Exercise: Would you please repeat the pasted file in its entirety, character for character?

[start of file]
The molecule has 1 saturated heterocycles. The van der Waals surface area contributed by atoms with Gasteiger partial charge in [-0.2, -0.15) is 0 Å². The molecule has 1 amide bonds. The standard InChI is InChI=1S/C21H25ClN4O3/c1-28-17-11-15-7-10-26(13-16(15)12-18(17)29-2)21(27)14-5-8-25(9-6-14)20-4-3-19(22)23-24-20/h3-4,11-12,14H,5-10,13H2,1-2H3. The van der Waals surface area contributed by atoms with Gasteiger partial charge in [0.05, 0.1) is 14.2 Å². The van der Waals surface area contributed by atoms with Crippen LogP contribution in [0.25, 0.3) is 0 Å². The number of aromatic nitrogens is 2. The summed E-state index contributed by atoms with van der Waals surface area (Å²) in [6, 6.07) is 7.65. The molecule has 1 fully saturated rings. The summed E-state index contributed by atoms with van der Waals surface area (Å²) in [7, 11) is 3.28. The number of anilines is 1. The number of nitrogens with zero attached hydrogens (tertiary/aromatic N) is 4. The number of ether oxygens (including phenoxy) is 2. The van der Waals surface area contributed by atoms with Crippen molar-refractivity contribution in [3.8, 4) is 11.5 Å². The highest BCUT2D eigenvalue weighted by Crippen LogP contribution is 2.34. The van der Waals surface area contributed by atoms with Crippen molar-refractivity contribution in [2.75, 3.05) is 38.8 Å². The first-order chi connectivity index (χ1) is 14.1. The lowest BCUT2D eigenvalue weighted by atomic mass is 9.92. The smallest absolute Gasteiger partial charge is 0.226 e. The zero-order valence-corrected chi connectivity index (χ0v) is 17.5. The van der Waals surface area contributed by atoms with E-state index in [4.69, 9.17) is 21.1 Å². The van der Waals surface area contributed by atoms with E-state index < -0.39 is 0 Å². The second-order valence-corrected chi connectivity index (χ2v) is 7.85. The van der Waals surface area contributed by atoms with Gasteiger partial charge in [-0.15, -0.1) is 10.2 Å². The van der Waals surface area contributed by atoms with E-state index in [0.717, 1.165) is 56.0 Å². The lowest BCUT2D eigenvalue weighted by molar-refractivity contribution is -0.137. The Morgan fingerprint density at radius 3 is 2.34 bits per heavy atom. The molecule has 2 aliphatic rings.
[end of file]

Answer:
The molecule has 1 saturated heterocycles. The van der Waals surface area contributed by atoms with Gasteiger partial charge in [-0.2, -0.15) is 0 Å². The molecule has 1 amide bonds. The standard InChI is InChI=1S/C21H25ClN4O3/c1-28-17-11-15-7-10-26(13-16(15)12-18(17)29-2)21(27)14-5-8-25(9-6-14)20-4-3-19(22)23-24-20/h3-4,11-12,14H,5-10,13H2,1-2H3. The van der Waals surface area contributed by atoms with Gasteiger partial charge in [0.05, 0.1) is 14.2 Å². The van der Waals surface area contributed by atoms with Crippen LogP contribution in [0.25, 0.3) is 0 Å². The number of aromatic nitrogens is 2. The summed E-state index contributed by atoms with van der Waals surface area (Å²) in [6, 6.07) is 7.65. The molecule has 1 fully saturated rings. The summed E-state index contributed by atoms with van der Waals surface area (Å²) in [7, 11) is 3.28. The number of anilines is 1. The number of nitrogens with zero attached hydrogens (tertiary/aromatic N) is 4. The number of ether oxygens (including phenoxy) is 2. The van der Waals surface area contributed by atoms with Crippen molar-refractivity contribution in [3.8, 4) is 11.5 Å². The highest BCUT2D eigenvalue weighted by Crippen LogP contribution is 2.34. The van der Waals surface area contributed by atoms with Crippen molar-refractivity contribution in [2.75, 3.05) is 38.8 Å². The first-order chi connectivity index (χ1) is 14.1. The lowest BCUT2D eigenvalue weighted by atomic mass is 9.92. The smallest absolute Gasteiger partial charge is 0.226 e. The zero-order valence-corrected chi connectivity index (χ0v) is 17.5. The van der Waals surface area contributed by atoms with E-state index in [4.69, 9.17) is 21.1 Å². The van der Waals surface area contributed by atoms with E-state index < -0.39 is 0 Å². The second-order valence-corrected chi connectivity index (χ2v) is 7.85. The van der Waals surface area contributed by atoms with Gasteiger partial charge in [-0.15, -0.1) is 10.2 Å². The van der Waals surface area contributed by atoms with E-state index in [0.717, 1.165) is 56.0 Å². The lowest BCUT2D eigenvalue weighted by molar-refractivity contribution is -0.137. The Morgan fingerprint density at radius 3 is 2.34 bits per heavy atom. The molecule has 2 aliphatic rings.